Once Chiang Kai-shek approved the order to restore control, the 21st Army Division landed in Keelung on March 7, 1947. Their crackdown lasted until May 12. A 1992 Executive Yuan report estimated a death toll of 18,000 to 28,000, but overtime, this figure has become politically contentious. Given that Taiwan's population totaled approximately four million at the time, Tseng says that such a large loss would have been catastrophic for Taiwanese society and he personally prefers to settle on a more "realistic" 4,000. At the extreme end of the spectrum, Xi Xiande, Associate Professor of Journalism at Fujen University, argues that such figures are grossly inflated, "only nine hundred people have been verified as having been killed by [Governor Chen's] army; anything else is speculation and politically motivated."
While the death toll has been vigorously contested, the brutality of the KMT's response certainly remains clear. When the KMT army landed, they engaged in no less than a killing spree. Victims were lined up against the river, their hands and feet pierced and tied with barbed wire before being shot in the back.
Tseng attributes this brutal response to the Mainlander's loss of face to the Taiwanese and Japanese: "when the Nationalist soldiers first arrived in Taiwan, they lacked confidence." Their disheveled and ragged appearances did not match the expectations of postwar liberators as posited by Taiwanese, or the better drilled and orderly Japanese. Thus, 228 was an "overcompensated effort by the KMT to assert control over Taiwan, a new colony that they did not understand," he adds. Violence was spurred on by the KMT agents' "informational asymmetry." Tseng reveals, "soldiers were in an awkward position. Without war to advance themselves, they fed exaggerated information to their superiors."
This mindset of informational asymmetry persisted in the witch-hunt for Communist bandit spies after the Nationalists retreated to Taiwan in 1949. Initially precarious, Chiang's regime was ensconced once the Korean War forced President Truman to neutralize the Taiwan Strait with the Seventh Fleet, thereby preventing any PRC invasion. Nevertheless, several years of anti-communist propaganda culminated with the beginning of the thirty-eight-year White Terror, during which many individuals were imprisoned, tortured and marginalized as the Chiang regime purged Taiwanese intellectuals and whoever was perceived as connected to the Mainland. Purges in Taiwan continued throughout the 1960s, with slogans such as "capturing one hundred innocent people is better than letting one guilty person get away" that embodied stringent KMT doctrine.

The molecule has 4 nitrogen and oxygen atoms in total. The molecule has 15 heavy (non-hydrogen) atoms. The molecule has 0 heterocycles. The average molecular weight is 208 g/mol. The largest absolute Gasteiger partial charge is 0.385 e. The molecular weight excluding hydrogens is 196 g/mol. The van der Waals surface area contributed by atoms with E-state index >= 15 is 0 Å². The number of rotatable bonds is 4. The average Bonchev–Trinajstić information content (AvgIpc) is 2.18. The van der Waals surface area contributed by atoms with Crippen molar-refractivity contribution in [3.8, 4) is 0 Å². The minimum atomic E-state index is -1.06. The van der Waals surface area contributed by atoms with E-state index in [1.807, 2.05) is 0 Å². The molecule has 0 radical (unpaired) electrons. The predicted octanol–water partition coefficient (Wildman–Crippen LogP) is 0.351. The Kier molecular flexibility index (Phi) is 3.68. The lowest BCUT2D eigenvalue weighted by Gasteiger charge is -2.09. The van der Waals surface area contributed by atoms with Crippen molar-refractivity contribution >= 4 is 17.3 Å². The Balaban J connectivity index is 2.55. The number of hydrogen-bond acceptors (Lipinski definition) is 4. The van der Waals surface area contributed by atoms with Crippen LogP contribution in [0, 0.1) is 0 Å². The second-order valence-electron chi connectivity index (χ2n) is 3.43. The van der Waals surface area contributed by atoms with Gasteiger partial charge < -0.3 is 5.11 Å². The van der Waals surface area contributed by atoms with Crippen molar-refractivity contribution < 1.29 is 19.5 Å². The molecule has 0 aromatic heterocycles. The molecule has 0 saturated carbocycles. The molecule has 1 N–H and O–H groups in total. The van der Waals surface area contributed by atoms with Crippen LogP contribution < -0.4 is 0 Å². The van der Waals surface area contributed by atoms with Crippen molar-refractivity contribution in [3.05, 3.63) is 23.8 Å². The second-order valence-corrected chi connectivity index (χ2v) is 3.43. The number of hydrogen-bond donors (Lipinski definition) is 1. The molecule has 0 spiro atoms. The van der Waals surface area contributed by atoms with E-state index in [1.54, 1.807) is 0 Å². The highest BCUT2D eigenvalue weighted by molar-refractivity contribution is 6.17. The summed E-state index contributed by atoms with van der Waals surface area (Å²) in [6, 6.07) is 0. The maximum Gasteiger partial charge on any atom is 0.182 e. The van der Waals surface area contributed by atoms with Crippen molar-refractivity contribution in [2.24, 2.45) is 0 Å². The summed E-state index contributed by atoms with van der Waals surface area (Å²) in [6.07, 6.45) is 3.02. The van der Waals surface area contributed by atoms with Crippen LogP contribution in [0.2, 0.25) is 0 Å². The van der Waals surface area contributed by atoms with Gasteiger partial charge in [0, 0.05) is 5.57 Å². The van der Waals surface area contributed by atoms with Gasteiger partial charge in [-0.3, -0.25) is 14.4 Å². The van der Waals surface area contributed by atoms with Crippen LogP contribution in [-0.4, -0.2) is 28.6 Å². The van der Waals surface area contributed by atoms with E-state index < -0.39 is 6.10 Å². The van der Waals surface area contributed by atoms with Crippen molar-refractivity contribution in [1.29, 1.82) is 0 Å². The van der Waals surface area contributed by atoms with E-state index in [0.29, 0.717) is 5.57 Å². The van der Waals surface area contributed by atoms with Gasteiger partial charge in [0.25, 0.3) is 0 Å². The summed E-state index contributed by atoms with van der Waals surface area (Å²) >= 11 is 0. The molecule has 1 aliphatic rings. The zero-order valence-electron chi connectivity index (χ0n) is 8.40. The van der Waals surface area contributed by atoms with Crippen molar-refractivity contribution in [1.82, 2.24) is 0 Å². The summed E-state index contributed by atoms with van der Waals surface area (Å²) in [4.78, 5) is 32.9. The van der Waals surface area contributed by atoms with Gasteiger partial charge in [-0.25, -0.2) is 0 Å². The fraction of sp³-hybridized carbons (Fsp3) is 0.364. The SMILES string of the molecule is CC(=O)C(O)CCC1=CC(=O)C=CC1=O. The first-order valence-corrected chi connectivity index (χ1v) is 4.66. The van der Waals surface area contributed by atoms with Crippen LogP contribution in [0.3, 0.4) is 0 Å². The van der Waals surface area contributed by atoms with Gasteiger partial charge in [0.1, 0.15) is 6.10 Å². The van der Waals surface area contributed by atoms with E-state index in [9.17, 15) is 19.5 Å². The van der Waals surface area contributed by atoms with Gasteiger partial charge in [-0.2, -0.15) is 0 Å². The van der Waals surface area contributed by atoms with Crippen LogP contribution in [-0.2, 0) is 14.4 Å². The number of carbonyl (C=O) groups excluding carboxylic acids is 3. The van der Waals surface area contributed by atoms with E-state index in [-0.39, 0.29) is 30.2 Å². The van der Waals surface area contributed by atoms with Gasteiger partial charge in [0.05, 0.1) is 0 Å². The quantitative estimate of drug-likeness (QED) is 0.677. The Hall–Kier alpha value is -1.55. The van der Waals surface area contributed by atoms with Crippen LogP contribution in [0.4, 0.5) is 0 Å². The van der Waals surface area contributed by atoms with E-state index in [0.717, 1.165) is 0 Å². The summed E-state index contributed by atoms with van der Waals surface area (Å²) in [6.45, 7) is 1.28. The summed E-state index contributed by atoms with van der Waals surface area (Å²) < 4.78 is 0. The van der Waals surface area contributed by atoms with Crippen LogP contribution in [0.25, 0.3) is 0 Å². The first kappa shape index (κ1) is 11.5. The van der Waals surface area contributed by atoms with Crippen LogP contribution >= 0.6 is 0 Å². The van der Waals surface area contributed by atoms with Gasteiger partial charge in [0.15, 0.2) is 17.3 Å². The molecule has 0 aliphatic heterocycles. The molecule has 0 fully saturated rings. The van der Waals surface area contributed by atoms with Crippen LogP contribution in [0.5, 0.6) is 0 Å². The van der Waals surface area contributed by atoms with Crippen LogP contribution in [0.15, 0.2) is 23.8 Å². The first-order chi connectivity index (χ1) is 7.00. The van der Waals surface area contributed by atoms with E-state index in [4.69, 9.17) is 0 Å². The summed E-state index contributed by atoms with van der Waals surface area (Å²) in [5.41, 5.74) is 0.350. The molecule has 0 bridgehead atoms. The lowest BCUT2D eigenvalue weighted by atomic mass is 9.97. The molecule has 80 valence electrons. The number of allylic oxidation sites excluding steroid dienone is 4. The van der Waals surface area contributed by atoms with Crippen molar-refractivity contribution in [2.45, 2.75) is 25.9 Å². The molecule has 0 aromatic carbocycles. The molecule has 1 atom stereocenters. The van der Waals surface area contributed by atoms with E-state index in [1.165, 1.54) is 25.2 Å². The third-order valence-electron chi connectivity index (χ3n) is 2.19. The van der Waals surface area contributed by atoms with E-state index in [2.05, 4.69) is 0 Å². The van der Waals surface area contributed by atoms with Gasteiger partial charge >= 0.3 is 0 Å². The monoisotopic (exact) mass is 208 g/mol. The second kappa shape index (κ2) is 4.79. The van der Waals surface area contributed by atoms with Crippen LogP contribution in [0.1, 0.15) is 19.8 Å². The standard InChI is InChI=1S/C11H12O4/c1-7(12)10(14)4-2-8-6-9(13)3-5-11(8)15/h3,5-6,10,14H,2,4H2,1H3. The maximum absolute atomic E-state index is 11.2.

From Victims to Challengers
The scale of last year's Sunflower Movement evoked memories of the civic unrest of the early 1970s in Taiwan, when a new generation of activists began to challenge martial law. After the United Nations switched its recognition of China from the Republic of China (ROC) to the People's Republic of China (PRC) in 1971, Taiwan's international status was called into question with little leeway to resist the transfer of the East China Sea islands (diaoyutai) to Japan the same year. Nationalist sentiment rose among young, left-wing intellectualists, who were dismayed by the government's passiveness. "After the diaoyutai, they were afraid of Taiwan being returned to Japan," says Wang Xiaobo, philosophy professor at the National Taiwan University (NTU), "How could they justify martial law, if they couldn't oppose the US or Japan?"
With the Taiwan miracle yet to spur Taiwan's sluggish economy, discontent students saw studying abroad as the only outlet. "Young people were eager to leave, they often said 'come, come, come to NTU, go, go, go to the USA!'," Wang recalls. Wang was one of the several faculty dismissed and imprisoned as a result of the NTU Department of Philosophy incident, when the regime targeted educators sympathetic to student activists from 1972 to 1975. By then, the nature of activism had evolved, but the government's response had not. Government critics were still labelled "communist sympathizers."
Around then, the first wave of students, brimming with foreign exposure to democracy and liberal thought, returned to Taiwan. One of these was Yao-Chia-wen, a lawyer who had studied at the University of California, Berkeley, who soon began to challenge martial law by giving legal aid and demanding social welfare. "It was not possible to form political organizations then, [but] we were very successful in challenging the regime until we were grabbed," Yao remembers.